Excelling in tough jobs

Excelling in tough jobs

Womens day

These brave women have created a niche for themselves in the male domain.

Courageous : Sathyavathi

It’s not easy for women to prove their worth in a male bastion.

They have to work doubly hard. But women have time and again challenged the notion that they are the weaker sex.

They have got into tough jobs and worked just as hard as men or even better.

This ‘International Women’s Day’, Metrolife handpicked a few women who’ve excelled in tough jobs and won the admiration of not just their co-workers but the community at large.

Most of these women concede that every day comes with a whole new challenge and brings out another side of their personality.

Anasuya has been a bus conductor for the last few years. She works in shifts and nights shifts are not discounted for her.

 Born and bred in Tumkur, Anasuya was in for a cultural shock when she first came to the City. The people seemed different and life was fast-paced.

“I had to toughen myself and become strong. It’s a tough job and women are not free of harassment but I’ve learnt to give it back,” says Anasuya with a smile.

Nethravathi works in a petrol bunk and is paid less than Rs 10,000 a month, despite the harsh conditions she works in. But that doesn’t concern her as long as she gets her salary on time. Though she works in shifts, she says it suits her well and she has time for herself.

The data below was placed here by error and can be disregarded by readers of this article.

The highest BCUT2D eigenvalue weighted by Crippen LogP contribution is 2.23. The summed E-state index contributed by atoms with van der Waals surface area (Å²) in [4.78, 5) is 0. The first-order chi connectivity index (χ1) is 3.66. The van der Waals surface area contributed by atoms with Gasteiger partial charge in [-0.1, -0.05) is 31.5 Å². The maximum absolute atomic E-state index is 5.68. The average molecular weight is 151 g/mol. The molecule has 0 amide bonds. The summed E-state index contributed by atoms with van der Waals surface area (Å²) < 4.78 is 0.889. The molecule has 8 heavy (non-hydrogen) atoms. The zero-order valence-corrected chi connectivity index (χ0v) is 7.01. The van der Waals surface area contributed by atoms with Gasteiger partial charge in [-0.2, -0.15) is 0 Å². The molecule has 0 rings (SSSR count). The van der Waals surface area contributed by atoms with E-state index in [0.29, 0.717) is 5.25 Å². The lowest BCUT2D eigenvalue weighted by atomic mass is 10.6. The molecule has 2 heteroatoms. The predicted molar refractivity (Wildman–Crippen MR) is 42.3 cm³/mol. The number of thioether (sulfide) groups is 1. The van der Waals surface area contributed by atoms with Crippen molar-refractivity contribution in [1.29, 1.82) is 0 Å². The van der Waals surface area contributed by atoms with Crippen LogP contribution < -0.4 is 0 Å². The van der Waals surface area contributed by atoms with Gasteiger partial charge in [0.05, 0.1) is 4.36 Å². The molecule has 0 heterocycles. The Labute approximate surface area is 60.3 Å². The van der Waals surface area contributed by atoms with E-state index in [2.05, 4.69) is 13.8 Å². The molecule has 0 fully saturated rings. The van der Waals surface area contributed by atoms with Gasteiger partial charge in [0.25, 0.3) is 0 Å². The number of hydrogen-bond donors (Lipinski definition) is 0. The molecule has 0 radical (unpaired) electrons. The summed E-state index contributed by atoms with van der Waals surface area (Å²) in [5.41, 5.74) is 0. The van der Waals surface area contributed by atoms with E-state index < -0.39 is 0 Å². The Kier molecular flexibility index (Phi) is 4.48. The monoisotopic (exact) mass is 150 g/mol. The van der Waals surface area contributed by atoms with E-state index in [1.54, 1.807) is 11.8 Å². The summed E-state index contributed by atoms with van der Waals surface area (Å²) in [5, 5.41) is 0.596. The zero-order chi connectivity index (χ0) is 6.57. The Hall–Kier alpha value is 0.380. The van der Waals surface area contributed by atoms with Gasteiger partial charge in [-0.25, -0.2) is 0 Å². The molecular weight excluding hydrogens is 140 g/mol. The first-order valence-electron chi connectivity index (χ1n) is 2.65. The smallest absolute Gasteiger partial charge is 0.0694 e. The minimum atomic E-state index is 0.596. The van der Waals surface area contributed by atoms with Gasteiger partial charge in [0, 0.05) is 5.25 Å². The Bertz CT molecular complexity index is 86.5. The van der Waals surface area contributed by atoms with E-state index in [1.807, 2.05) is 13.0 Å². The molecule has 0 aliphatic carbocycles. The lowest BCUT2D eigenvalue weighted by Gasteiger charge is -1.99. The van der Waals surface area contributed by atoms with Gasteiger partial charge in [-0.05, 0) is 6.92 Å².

“I’ve been told that being exposed to fumes, smoke and smell of petrol, for a long period of time, can cause health problems. Since it’s hard to find a job these days, I took this up,” she says.

She confesses that there are a few regular customers who have also become her friends now. “Other than manning the petrol pump, I also help out in the store. House-keeping is an integral part of my work profile,” she adds. 

It’s a different ball game for women cops who say that they have to slog it out. But they feel it’s been a rewarding journey so far.

Sonia Narang had worked all across Karnataka before she was posted as deputy commissioner of police (south division) in Bangalore.

“It’s heartening to know that a lot of women are joining the police force. You
have to constantly prove yourself in this profession as it is male dominated. I must say that my journey so far has been very satisfying. I have been able to reach out to a lot of women and make the police more accessible to them,” explains Sonia.

She says that she has managed to win the trust of most women. “I have always dealt with all the cases with empathy and impartiality, free of any prejudice,” she says.

Sathyavathi, an inspector (traffic) in the Magadi Road Police Station limits too says she’s happy that she’s managed to do some good work for the people, especially women. “It feels nice when you’ve done something for the good of the common man.

The job is tough but I’ve been fortunate not to have faced any harassment. There are moments when you feel that you haven’t been given your due but I consider my work as a commitment to the people. Therefore, all other things take a backseat,” she sums up.